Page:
Thirteen sea lions have been found dead along the shores of Washington since September, according to reports from a wildlife welfare group.
Six of the sea lions died of gunshot wounds, four in West Seattle and two in Kitsap County, according to Seal Sitters Marine Mammal Stranding Network. The other seven died of acute trauma suspected from human interactions around Kitsap County and the Puget Sound, with one sea lion washing up decapitated, said Seal Sitters, an organization that responds to reports of dead or stranded sea lions.
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Marine mammals, like sea lions, are protected in the U.S. by the Marine Mammal Protection Act, which prohibits people from harassing, hunting, capturing, killing marine mammals, or attempting to do so. Violations of the MMPA could result in fines of up to $28,520 and/or one year in prison. The 13 sea lion deaths are currently being investigated by the National Oceanic and Atmospheric Administration Fisheries.
“We are concerned about a number of recent reports of marine mammal deaths caused by gunshots in the greater Seattle area. All marine mammals are protected by the Marine Mammal Protection Act and OLE investigates all reported unlawful takes of sea lions,” Greg Busch, assistant director of the NOAA Fisheries’ Office of Law Enforcement (OLE), said in a statement.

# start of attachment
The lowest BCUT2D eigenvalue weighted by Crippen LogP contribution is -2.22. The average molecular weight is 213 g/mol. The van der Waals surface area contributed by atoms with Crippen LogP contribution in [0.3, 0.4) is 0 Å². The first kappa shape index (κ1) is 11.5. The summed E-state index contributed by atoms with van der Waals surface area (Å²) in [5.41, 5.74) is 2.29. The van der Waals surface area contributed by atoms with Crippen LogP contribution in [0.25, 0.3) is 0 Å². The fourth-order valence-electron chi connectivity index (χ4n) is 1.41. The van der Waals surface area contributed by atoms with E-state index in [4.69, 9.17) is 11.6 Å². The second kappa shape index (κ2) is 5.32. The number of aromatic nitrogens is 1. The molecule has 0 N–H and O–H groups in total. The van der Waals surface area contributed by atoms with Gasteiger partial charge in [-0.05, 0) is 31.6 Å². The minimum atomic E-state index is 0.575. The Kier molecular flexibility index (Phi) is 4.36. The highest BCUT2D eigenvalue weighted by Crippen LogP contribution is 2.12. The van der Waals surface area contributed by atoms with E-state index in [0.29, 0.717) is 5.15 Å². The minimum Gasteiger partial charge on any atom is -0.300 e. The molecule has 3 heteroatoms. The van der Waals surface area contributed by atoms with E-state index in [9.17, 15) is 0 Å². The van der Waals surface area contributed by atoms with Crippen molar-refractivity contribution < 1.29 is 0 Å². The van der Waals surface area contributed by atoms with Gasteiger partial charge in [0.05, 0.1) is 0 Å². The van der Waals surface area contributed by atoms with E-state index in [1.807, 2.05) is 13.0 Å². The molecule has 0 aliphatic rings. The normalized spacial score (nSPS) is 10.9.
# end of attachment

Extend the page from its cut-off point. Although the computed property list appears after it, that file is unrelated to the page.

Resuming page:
Sea lion deaths increase around the time that fishing runs do, according to Seal Sitters, because fishermen and sea lions often hunt for the same food.
“Animals searching for food to survive and fishermen searching out fish for consumption or livelihood are on an annual, never-ending collision course,” according to a Seal Sitter blog post.
To combat the competition between sea lions and fishermen, the NOAA Fisheries put out suggestions for how to deter marine mammals from interfering in fishing without violating the MMPA. These include making loud noises with horns or through banging, rubber bullets, pyrotechnics and non-lethal, water-soluble paintball guns.
Sea lion deaths for the months of September to November are up six times the yearly average, Seal Sitters report, but the most dangerous months for sea lions are yet to come. The highest months for sea lion deaths, the group added, are December through February, concurrent with fishing runs.
The NOAA reported that between 1998 and 2017, as many as 700 California sea lions were found with gunshot and knife wounds, according to National Geographic. Only a few people were charged for the crimes against marine wildlife, National Geographic reported, all of them fishermen.